Who We Are

Our intention is to inform people of racist, homophobic, religious extreme hate speech perpetrators across social networking internet sites. And we also aim to be a focal point for people to access information and resources to report such perpetrators to appropriate web sites, governmental departments and law enforcement agencies around the world.

We will also post relevant news worthy items and information on Human rights issues, racism, extremist individuals and groups and far right political parties from around the world although predominantly Britain.

Monday, 4 April 2011

Far-right in Hungary renews anti-Gypsy campaign

Hungary's far-right Jobbik party is losing support. To fight the trend, it is doing what far-right parties often do  in Europe: pick on the Gypsies.

Exploiting anti-Gypsy fears and enduring unemployment in villages hit hard by the economic crisis, Jobbik entered parliament for the first time in 2010 with nearly 17 percent of the vote. Recent polls, however, show its support has slipped to 13 percent among likely voters.

So after months of focusing its political energy in the legislature, Jobbik has renewed its campaign against Gypsies, also know as Roma, with rallies in villages across the country.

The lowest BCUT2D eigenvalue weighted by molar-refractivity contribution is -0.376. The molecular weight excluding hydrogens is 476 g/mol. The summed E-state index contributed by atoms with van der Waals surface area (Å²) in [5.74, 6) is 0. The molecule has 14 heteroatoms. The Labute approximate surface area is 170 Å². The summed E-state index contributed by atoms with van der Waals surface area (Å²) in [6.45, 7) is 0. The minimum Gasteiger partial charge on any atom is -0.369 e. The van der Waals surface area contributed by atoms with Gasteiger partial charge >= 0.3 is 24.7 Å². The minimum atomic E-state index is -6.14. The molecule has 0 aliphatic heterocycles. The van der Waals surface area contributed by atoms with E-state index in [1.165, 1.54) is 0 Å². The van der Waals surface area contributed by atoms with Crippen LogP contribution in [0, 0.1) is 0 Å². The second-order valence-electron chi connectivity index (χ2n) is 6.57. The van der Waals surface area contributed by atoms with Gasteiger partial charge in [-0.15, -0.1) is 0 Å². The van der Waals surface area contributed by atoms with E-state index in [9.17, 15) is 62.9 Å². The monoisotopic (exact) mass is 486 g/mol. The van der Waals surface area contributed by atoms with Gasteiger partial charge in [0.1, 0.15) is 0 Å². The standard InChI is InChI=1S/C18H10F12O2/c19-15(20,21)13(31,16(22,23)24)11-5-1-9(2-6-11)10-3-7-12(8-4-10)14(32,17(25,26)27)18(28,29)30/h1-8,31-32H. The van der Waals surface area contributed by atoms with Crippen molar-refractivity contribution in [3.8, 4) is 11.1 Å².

Jobbik lawmakers and some 600 supporters, including 50 in camouflage gear and military boots, demonstrated Saturday evening against "Gypsy terror," in Hejoszalonta, a small village 100 miles (160 kilometers) east of Budapest, the capital.

The protest was sparked by the March 22 murder of a local woman. Two of her Roma tenants and a third suspect have been apprehended by police.

Hungary's Roma make up around 6-to-8 percent of the country's population of 10 million and are among its poorest and least-educated residents, facing discrimination at all levels, from education to employment to health care.

Jobbik's rise was aided by the Hungarian Guard, a uniformed group with several thousand members that held several marches in rural towns to "protect" the non-Roma and intimidate Romas. The Guard was disbanded by the courts in 2009 and Prime Minister Viktor Orban vowed before the 2010 April election to enforce the ban, famously saying he would deal with them with "two slaps in the face."

While the Hungarian Guard's Internet page has been inactive for nearly a year, groups with similar names—and many of the same members—have taken their place: the New Hungarian Guard, the Hungarian National Guard, the Guard Motorcyclists and the National Garrison, among others.

Amnesty International and other rights groups have called on police to protect Hungary's Roma minority and to prevent the self-appointed vigilantes from carrying out similar marches. But Jobbik held a rally in another eastern village last month and uniformed extremist groups patrolled its streets for weeks.

Read more Mercury News